I’ve asked this question to hundreds of people across the years. A response I’ve gotten numerous times is a blank stare. The question should cause us to think. How do I come across to others? Do people know my true intent by the way I live out my life? Do people know that I care and want to see them become successful? Do they see me as a complainer? Do they believe I stand up for them and have their best interests at heart? Am I seen as ego-driven and power hungry? Do I always have to be the one in control, who makes all the decisions? What reputation do I have?
Let me ask another question. What do you want to be known for? After reflection, if you want to change the way you are perceived by others, you can take steps to change it. The key is to know what type of leader you want to be. I love this quote by Vince Lombardi:
“Leaders aren’t born; they are made. And they are made just like anything else, through hard work.”
A leader is always being observed. People watch you – your employees, your peers, and other leaders. They notice how you respond to challenges, to changes, and to them. It all matters! So, if you want to get different results, you have to change people’s experiences with you. And the experience can’t be just a one time thing. You must be intentional about making the effort on a consistent basis.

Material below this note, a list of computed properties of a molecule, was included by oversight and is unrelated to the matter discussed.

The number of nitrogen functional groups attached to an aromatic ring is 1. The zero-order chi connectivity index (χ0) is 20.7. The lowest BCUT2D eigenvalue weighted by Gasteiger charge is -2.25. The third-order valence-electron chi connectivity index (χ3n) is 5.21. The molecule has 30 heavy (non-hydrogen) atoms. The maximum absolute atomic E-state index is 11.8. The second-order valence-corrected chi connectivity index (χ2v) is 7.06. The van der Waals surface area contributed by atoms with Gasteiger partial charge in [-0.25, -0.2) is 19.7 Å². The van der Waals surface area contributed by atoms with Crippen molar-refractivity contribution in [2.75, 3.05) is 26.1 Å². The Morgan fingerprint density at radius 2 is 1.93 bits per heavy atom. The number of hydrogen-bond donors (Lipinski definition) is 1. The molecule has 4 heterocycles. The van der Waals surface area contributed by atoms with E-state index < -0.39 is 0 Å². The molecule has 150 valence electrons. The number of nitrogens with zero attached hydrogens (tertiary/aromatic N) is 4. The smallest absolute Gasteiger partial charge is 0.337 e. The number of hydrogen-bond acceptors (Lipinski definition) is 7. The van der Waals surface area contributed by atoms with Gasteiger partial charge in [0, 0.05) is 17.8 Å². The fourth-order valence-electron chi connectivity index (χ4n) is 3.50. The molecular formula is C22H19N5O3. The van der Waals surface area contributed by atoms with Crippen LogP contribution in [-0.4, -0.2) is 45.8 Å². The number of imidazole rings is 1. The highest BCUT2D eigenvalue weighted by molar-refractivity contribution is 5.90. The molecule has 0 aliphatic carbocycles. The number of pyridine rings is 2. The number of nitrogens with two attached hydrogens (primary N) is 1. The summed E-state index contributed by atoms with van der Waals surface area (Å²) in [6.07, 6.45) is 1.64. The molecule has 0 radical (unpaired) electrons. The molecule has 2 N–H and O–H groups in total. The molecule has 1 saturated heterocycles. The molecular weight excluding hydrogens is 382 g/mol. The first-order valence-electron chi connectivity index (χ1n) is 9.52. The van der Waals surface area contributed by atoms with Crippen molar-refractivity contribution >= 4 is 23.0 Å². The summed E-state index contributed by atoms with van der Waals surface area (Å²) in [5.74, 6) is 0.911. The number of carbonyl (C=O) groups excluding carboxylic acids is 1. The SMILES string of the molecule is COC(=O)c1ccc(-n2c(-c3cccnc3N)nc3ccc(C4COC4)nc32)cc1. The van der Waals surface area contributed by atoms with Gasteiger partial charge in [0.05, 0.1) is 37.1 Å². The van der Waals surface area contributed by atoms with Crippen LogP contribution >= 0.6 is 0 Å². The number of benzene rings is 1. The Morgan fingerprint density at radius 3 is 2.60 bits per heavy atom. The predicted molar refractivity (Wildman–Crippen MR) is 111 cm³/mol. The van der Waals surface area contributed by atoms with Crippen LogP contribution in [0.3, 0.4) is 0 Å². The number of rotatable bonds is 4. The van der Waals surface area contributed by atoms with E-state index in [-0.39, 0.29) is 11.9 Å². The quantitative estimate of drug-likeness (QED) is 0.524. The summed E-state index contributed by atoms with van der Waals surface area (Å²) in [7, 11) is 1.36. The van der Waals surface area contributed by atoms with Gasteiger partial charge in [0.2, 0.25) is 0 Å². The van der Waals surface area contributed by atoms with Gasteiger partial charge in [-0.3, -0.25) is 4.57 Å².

The number one reason most people voluntarily leave a job is because of a poor relationship with their supervisor. It’s very difficult to work for someone whom you do not trust, or you believe has ulterior motives, or hidden agendas. It makes people dread going to work and interacting with you.
So, what can you do? First, answer the question, ‘What do I want to be known for?” If you’re not where you want to be, then set some specific goals and work on it. It’s not easy, but it’s necessary.
Second, Find a mentor, someone you trust and has the leadership qualities you admire. Ask for feedback on how you’re doing. Do something every day to reach your goals. You hold the key to your success. Be mindful and intentional. Pay attention to how people respond to you and make adjustments as needed.
Third, After you have worked on your goals (and behaviors) for a while, I recommend doing a short, simple survey with your employees and peers. People will be honest in giving you feedback for improvement if they believe that you really want to know the truth, and that you won’t retaliate in any way. And, don’t forget to thank the people who take the risk to be honest with you. It may be hard to hear some of the feedback, but isn’t it better to know what you still need to work on, and to hear what you’ve already improved in? I believe feedback is a gift! All we have to say when we receive a gift is, ‘Thank you’!
Finally, Keep on keeping on! Being a good leader is a journey, not a destination. So, what are you known for?
All the best,